Article: A survey of operational characteristics, socioeconomic and health effects of scavenging activity in Lagos, Nigeria.Abel Afon[show abstract] [hide abstract]
ABSTRACT: This study presents the social, economic, health and environmental implications of solid waste scavenging activity in Olusosun, one of the government's designated open waste dumpsites in Lagos, Nigeria. Using incidental or convenience sampling methods of questionnaire administration, 112 scavengers were sampled. It was established that scavenging on the site was only possible through registration with an associate on site. Recovering items from hills of waste involved physical energy and the use of manually-operated rudimentary equipment. Thus, 87% of the scavengers were males in their early twenties (minimum age = 19 years; maximum age = 35 years; mean = 26.7 years; SD = 4.2). The daily mean income from the exercise was Naira 480.80 (Naira 160 = $1.00). The most important method of arriving at the selling prices of the scavenged products was the use of scale measurement. Although the scavengers were aware that scavenging exposed them to both environmental and health hazards, they continued scavenging for economic and social reasons. The study concluded that because of the level of employment provided and the large number of people directly involved (1243 on this site alone), outright banning, even when the open dump is closed down, without rehabilitating the scavengers will constitute a social, economic and security threat to the community. Scavenging should, therefore, be integrated fully into the waste-management system and regulated.Waste management & research : the journal of the International Solid Wastes and Public Cleansing Association, ISWA. 05/2012; 30(7):664-71.
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ABSTRACT: This study assessed the practice of disposing of waste from the eight dental clinics of Obafemi Awolowo University Teaching Complex, Ile-Ife, Nigeria. All the cleaners (14) in the hospitals were surveyed through questionnaire. Information obtained from the cleaners included socio-economic characteristics (biodata), personal protection, facilities available for them to work with and job satisfaction. Two soil samples were obtained from the open dump site (0.15 and 0.30 m depth) and two water samples were also collected (at 0.00 and 50.00 m) within the vicinity of the dump site. Both the soil and water samples were taken to the central science laboratory for chemical analyses. Ten (71.4%) of the 14 cleaners were not satisfied with their job. The laboratory findings suggested a very high content of lead, chromium, mercury, cadmium and manganese in both soil and water samples in comparison with the Nigerian Federal Environmental Protection Agency standards. The study concludes that the use of tooth-coloured restorative materials and digital X-ray facility to serve as alternatives to the generation of these wastes is recommended and that farming activities should not be allowed in the area until an audit of the soil and water have been performed.Waste management & research : the journal of the International Solid Wastes and Public Cleansing Association, ISWA. 09/2010; 28(9):769-77.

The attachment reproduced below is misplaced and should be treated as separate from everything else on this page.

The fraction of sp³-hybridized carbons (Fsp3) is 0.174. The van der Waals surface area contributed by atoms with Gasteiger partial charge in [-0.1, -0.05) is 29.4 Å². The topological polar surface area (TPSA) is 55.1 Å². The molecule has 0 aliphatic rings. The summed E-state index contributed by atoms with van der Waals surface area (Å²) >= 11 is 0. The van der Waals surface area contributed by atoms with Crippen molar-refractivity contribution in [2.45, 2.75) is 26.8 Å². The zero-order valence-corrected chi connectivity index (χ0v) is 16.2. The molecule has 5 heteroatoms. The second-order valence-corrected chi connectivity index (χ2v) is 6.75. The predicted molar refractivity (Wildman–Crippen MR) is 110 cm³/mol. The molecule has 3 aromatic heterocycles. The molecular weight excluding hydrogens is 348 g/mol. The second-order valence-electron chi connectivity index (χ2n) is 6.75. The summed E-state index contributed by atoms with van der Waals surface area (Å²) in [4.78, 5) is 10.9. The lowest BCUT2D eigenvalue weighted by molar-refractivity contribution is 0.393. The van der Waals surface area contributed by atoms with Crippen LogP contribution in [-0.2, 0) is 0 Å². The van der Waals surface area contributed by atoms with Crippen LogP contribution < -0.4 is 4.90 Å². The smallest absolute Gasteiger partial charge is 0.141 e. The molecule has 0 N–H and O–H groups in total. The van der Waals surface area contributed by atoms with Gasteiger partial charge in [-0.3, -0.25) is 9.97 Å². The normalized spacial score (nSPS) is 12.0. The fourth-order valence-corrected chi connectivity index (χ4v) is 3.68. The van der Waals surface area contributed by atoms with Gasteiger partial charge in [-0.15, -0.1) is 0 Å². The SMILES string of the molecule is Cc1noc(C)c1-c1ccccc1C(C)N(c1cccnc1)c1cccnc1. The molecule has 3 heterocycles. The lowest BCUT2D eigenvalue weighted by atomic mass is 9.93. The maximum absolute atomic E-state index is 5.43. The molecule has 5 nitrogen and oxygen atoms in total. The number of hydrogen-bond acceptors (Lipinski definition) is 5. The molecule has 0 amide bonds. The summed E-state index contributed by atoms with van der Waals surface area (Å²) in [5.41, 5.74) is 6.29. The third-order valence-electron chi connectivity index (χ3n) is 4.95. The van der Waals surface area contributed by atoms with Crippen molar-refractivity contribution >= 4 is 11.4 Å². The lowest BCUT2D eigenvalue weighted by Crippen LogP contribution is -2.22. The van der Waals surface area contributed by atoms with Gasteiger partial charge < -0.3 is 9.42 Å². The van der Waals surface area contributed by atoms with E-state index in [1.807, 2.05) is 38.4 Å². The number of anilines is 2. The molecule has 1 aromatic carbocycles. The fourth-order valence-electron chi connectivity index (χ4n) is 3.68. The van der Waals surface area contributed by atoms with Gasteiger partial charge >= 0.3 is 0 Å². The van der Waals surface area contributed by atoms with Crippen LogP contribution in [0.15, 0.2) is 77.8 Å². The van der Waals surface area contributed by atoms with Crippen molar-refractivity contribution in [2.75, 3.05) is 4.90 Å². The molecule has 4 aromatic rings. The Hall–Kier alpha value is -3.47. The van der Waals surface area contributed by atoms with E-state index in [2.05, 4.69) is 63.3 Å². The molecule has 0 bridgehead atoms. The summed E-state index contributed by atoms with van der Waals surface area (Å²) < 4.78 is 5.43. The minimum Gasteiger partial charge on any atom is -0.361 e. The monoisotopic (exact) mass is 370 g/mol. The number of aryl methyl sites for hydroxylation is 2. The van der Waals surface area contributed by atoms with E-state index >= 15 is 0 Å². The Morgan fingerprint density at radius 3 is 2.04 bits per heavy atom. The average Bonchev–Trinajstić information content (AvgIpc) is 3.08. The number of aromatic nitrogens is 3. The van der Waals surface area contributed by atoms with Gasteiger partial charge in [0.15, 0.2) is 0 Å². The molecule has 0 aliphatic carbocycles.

Abel O Afon, Afolabi Okewole[show abstract] [hide abstract]
ABSTRACT: The study established waste multipliers that could be used in conjunction with the population figure of a city to estimate the quantity of solid waste generation in the developing world. Oyo, a traditional city in Nigeria was the focus of the study. Two sets of data were collected. The first was the information on the socio-economic attributes of residents obtained from 648 households through questionnaires administered using a systematic random sampling technique. The second was the measurement of waste generated in 25% of the households for a week in each of the 12 months of the year. The study established that 23.3% of the residents surveyed have educational qualifications beyond secondary school, with 51.2% engaged in occupations requiring very little or no formal education and 50.9% were in the low-income group. The daily per capita solid waste generation was 0.129 kg. The highest (9.8%) and lowest (6.5%) of the annual quantities of waste were produced in October and February, respectively. Similarly, 20.2% of the weekly generation was produced on Saturday and the 10.2% produced on Thursday was the lowest. Animal dung, which accounted for 18.0%, constituted the highest component of the total solid waste generated. The study further established that the organic component of the waste generation was 75.4%. The results of the regression analysis R2 significant at 0.001 showed that income, household size, social status, occupation, education and season of the year explained 88.8% of waste generation in Oyo. It was established that 50.90 tonnes of solid waste was generated per day in the city in 2005, and the daily generation in the year 2008 is estimated to be 55.20 tonnes. The study concluded that with an average annual population growth of 13 000 people for the town, an additional 1.3 acres of land will need to be legally acquired annually, implying that 10.92-19.68 hectares ill be required as dump site(s) over the next 20-30 years.Waste Management & Research 09/2007; 25(4):371-9. · 1.19 Impact Factor